Complaint against Mexican government and Mitsubishi for salt plant damage to gray whale nursery

provided by the Natural Resources Defense Council


he International Fund for Animal Welfare (IFAW) and the Natural Resources Defense Council (NRDC) have endorsed a complaint filed by fifty non-governmental Mexican organizations belonging to the Union of Mexican Environmental Groups, together with Greenpeace Mexico and the Grupo de los Cien.

On March 10, these groups filed a criminal complaint with the Mexican Attorney General's Office in the case of the deaths of 94 sea turtles and other species that occurred between the end of 1997 and early 1999 as a result of discharges of residual brine from installations belonging to Exportadora de Sal SA (ESSA), in Laguna Ojo de Liebre, Baja California Sur, a part of the El Vizcaino Biosphere Reserve of Mexico.

ESSA is a joint venture between giant Mitsubishi Corporation of Japan (49 percent owner) and the Mexican government (51 percent owner) to produce salt through the evaporation of sea water. It is the largest salt evaporation plant in the world.


It's just criminal


Mexican law defines harming wildlife as a criminal act. These environmental organizations decided to comply with their legal duty to denounce these events once they learned of them through reports and inspections undertaken by Mexico's Federal Prosecutor for Environmental Protection (PROFEPA) and other competent authorities.

"This legal action confirms that the existing Mitsubishi salt factory is an environmental catastrophe. We cannot allow Mitsubishi to replicate this nightmare in the last pristine breeding ground of the gray whale, Baja's Laguna San Ignacio. This battle will be won by Mexican environmentalists. This legal action is the first real shot," says Jared Blumenfeld, IFAW's Director for Habitat Protection.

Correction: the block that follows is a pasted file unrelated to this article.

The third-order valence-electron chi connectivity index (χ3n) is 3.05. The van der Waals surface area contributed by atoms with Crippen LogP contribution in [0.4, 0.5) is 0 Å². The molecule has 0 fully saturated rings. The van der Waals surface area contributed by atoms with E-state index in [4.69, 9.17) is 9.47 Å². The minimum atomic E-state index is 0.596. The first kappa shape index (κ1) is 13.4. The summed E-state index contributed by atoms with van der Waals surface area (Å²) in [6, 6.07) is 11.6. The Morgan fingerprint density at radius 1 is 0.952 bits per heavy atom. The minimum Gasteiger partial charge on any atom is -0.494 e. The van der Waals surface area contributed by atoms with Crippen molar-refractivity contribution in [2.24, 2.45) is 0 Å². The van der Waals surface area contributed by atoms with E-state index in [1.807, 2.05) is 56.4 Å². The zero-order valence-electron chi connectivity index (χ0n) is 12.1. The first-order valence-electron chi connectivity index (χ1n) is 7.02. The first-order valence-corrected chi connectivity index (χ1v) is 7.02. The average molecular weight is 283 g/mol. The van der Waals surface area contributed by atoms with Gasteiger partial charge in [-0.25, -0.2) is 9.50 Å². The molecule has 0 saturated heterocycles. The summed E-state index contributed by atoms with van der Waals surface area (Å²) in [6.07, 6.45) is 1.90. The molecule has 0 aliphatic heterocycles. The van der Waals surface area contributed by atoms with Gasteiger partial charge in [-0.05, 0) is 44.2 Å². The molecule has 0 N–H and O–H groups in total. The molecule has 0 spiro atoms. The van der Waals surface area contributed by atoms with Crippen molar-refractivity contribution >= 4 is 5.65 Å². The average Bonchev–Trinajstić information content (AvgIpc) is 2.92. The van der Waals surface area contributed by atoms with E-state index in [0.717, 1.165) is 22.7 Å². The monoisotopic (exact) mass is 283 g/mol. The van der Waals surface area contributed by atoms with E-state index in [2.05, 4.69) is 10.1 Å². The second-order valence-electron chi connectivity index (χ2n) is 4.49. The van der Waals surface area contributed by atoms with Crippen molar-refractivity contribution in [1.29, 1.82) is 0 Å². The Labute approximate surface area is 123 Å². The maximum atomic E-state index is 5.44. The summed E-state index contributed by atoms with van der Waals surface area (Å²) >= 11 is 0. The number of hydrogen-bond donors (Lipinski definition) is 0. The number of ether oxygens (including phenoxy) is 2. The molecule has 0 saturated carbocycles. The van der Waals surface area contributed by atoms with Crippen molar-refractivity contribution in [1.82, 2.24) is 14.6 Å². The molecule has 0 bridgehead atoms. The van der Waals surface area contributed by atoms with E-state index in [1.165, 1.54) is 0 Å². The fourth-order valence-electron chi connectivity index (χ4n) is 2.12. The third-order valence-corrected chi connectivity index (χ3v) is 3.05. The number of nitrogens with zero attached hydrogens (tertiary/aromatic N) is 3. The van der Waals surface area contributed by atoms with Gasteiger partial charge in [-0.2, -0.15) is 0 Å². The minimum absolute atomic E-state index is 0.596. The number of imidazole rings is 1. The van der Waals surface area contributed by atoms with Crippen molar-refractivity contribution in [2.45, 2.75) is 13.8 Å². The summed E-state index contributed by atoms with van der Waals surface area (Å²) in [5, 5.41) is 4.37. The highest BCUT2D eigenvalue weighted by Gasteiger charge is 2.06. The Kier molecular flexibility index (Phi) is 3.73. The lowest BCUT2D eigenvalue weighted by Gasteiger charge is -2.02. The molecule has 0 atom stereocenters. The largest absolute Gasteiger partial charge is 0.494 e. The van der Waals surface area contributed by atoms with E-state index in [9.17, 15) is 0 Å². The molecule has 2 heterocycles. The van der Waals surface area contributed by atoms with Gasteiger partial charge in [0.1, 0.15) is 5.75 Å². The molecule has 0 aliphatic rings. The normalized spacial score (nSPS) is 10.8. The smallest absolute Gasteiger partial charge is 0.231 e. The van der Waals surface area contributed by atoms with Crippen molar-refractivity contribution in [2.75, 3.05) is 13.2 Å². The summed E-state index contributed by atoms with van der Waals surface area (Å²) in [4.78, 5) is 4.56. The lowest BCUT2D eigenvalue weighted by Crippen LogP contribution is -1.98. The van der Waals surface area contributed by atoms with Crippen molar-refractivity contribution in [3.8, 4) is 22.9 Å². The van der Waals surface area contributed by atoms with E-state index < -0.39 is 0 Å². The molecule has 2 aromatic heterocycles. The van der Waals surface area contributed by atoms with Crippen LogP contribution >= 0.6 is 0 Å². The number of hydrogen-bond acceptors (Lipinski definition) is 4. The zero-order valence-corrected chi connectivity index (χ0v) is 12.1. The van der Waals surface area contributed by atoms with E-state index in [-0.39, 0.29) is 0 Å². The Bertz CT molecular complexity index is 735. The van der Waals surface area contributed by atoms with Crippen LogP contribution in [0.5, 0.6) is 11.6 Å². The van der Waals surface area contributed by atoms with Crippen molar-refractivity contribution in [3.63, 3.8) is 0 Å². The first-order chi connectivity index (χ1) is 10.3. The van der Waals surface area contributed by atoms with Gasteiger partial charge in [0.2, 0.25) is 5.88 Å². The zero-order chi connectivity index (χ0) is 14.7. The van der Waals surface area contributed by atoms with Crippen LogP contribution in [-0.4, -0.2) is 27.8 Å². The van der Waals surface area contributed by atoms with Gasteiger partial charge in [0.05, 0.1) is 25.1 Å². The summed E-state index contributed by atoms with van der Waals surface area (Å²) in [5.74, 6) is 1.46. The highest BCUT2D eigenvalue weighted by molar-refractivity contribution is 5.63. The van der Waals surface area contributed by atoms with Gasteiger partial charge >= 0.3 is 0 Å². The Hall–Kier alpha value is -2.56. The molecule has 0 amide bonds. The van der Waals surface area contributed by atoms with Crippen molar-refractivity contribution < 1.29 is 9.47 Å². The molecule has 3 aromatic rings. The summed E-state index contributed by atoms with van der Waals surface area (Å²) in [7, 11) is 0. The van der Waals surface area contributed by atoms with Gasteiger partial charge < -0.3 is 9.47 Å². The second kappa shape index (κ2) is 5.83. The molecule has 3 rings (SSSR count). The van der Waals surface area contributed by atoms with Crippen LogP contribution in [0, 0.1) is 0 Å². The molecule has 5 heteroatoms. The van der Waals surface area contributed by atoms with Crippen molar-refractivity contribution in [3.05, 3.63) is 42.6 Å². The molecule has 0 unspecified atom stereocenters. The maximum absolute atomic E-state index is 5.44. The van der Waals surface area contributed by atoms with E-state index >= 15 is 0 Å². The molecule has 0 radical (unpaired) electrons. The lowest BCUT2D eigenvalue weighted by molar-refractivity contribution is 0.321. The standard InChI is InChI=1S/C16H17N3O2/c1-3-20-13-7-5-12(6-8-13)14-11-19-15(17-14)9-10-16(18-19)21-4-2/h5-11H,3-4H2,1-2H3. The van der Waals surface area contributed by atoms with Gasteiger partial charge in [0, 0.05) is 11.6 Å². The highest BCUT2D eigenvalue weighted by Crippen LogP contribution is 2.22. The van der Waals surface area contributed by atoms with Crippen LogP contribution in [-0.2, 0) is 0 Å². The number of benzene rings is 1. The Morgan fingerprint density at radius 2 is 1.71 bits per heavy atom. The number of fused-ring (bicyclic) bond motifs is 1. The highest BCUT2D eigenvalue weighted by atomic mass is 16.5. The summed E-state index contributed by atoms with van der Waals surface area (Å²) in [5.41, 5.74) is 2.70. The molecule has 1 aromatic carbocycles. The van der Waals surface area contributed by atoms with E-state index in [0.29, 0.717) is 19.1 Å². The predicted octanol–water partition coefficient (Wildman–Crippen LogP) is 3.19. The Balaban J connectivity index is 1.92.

IFAW and NRDC have endorsed the criminal complaint through letters addressed to the Mexican Consulates in Washington, D.C. and Boston, Massachusetts.

"We strongly support this action by our Mexican colleagues to compel their government to enforce laws against toxic dumping at Mitsubishi's existing saltworks at Guerrero Negro. This action should finally put to rest Mitsubishi's contention that its proposed saltworks at Laguna San Ignacio would be environmentally benign," said Jacob Scherr, NRDC's Senior Attorney. Their involvement results from the fact that the sea turtle is an internationally protected species since 1996

Laguna Ojo de Liebre is also part of the El Vizcaino Whale Sanctuary, a UNESCO World Heritage Site since 1993. Hundreds of gray whales mate and give birth there each year, after travelling thousands of miles from the arctic waters of the Bering Sea to the protected refuge of Mexico's warmer coastal lagoons.

Through their inspections, Mexican authorities concluded that the company caused the turtle death tragedy through highly saline brine discharges into Laguna Ojo de Liebre. They also discovered 287 batteries discarded by the company on the lagoon's floor, also a crime under Mexican law. From the beginning, the company has denied responsibility for the turtle deaths. The same authorities that collected the evidence have failed to pursue the criminal aspects of the brine discharges, in spite of the fact that prosecution is non-discretionary under the law.

The organizations which presented the criminal complaint decided to act in the hope that the competent Mexican authorities will fully comply, without any further delay, with their obligation to effectively enforce Mexican environmental law. They also expect that the authorities will be consistent with their repeated claims that protection of the environment is not solely a government responsibility, but one to be shared by civil society as well.

ESSA, however, denied releasing any brine concentrate into the lagoon at the time of the black sea turtle deaths. It said a second government investigation found no proof ESSA was responsible.

"After conducting an extensive investigation by a scientific committee along with an independent technical group, [government environmental investigating body] PROFEPA stated that there is no evidence that the deaths of the sea turtles could be attributed to the salt works,'' ESSA said in documentation on the company prepared for reporters.

ESSA has been operating a saltworks on the edge of the Ojo de Liebre lagoon since the 1950s and wants to open a second one at nearby San Ignacio lagoon, where more than half the gray whales are born.

  Contact: Susan Bennett, Ellen Beard, 703-518-5170